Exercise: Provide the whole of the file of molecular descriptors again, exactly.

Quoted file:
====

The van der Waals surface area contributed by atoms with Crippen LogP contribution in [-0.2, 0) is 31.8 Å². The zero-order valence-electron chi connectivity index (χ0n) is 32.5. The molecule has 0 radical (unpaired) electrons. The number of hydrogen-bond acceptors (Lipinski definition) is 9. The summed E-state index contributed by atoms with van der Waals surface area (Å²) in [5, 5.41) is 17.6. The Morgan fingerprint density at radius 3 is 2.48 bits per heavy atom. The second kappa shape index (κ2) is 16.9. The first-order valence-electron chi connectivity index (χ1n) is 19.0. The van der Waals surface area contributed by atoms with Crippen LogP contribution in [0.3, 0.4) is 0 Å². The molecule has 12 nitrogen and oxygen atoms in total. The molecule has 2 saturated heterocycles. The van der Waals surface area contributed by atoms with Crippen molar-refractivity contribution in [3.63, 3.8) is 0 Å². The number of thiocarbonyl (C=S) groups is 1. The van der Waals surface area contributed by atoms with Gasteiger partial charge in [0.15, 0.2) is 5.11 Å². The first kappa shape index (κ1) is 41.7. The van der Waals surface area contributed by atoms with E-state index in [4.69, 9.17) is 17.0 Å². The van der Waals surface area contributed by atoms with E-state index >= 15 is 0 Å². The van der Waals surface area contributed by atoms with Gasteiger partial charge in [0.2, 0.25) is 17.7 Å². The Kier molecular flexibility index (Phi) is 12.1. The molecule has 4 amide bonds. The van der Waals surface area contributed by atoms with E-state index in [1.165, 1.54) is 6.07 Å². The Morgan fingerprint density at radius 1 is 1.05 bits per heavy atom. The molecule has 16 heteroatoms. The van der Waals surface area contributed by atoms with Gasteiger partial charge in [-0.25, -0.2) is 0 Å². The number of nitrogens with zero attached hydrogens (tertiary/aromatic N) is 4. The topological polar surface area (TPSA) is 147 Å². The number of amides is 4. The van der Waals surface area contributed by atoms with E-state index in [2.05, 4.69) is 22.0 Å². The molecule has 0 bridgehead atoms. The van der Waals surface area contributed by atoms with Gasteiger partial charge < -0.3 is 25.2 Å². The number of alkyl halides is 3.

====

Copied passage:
The van der Waals surface area contributed by atoms with Crippen LogP contribution in [-0.2, 0) is 31.8 Å². The zero-order valence-electron chi connectivity index (χ0n) is 32.5. The molecule has 0 radical (unpaired) electrons. The number of hydrogen-bond acceptors (Lipinski definition) is 9. The summed E-state index contributed by atoms with van der Waals surface area (Å²) in [5, 5.41) is 17.6. The Morgan fingerprint density at radius 3 is 2.48 bits per heavy atom. The second kappa shape index (κ2) is 16.9. The first-order valence-electron chi connectivity index (χ1n) is 19.0. The van der Waals surface area contributed by atoms with Crippen LogP contribution in [0.3, 0.4) is 0 Å². The molecule has 12 nitrogen and oxygen atoms in total. The molecule has 2 saturated heterocycles. The van der Waals surface area contributed by atoms with Crippen molar-refractivity contribution in [3.63, 3.8) is 0 Å². The number of thiocarbonyl (C=S) groups is 1. The van der Waals surface area contributed by atoms with Gasteiger partial charge in [0.15, 0.2) is 5.11 Å². The first kappa shape index (κ1) is 41.7. The van der Waals surface area contributed by atoms with E-state index in [4.69, 9.17) is 17.0 Å². The van der Waals surface area contributed by atoms with E-state index >= 15 is 0 Å². The van der Waals surface area contributed by atoms with Gasteiger partial charge in [0.2, 0.25) is 17.7 Å². The Kier molecular flexibility index (Phi) is 12.1. The molecule has 4 amide bonds. The van der Waals surface area contributed by atoms with E-state index in [1.165, 1.54) is 6.07 Å². The Morgan fingerprint density at radius 1 is 1.05 bits per heavy atom. The molecule has 16 heteroatoms. The van der Waals surface area contributed by atoms with Gasteiger partial charge in [-0.25, -0.2) is 0 Å². The number of nitrogens with zero attached hydrogens (tertiary/aromatic N) is 4. The topological polar surface area (TPSA) is 147 Å². The number of amides is 4. The van der Waals surface area contributed by atoms with E-state index in [2.05, 4.69) is 22.0 Å². The molecule has 0 bridgehead atoms. The van der Waals surface area contributed by atoms with Gasteiger partial charge < -0.3 is 25.2 Å². The number of alkyl halides is 3.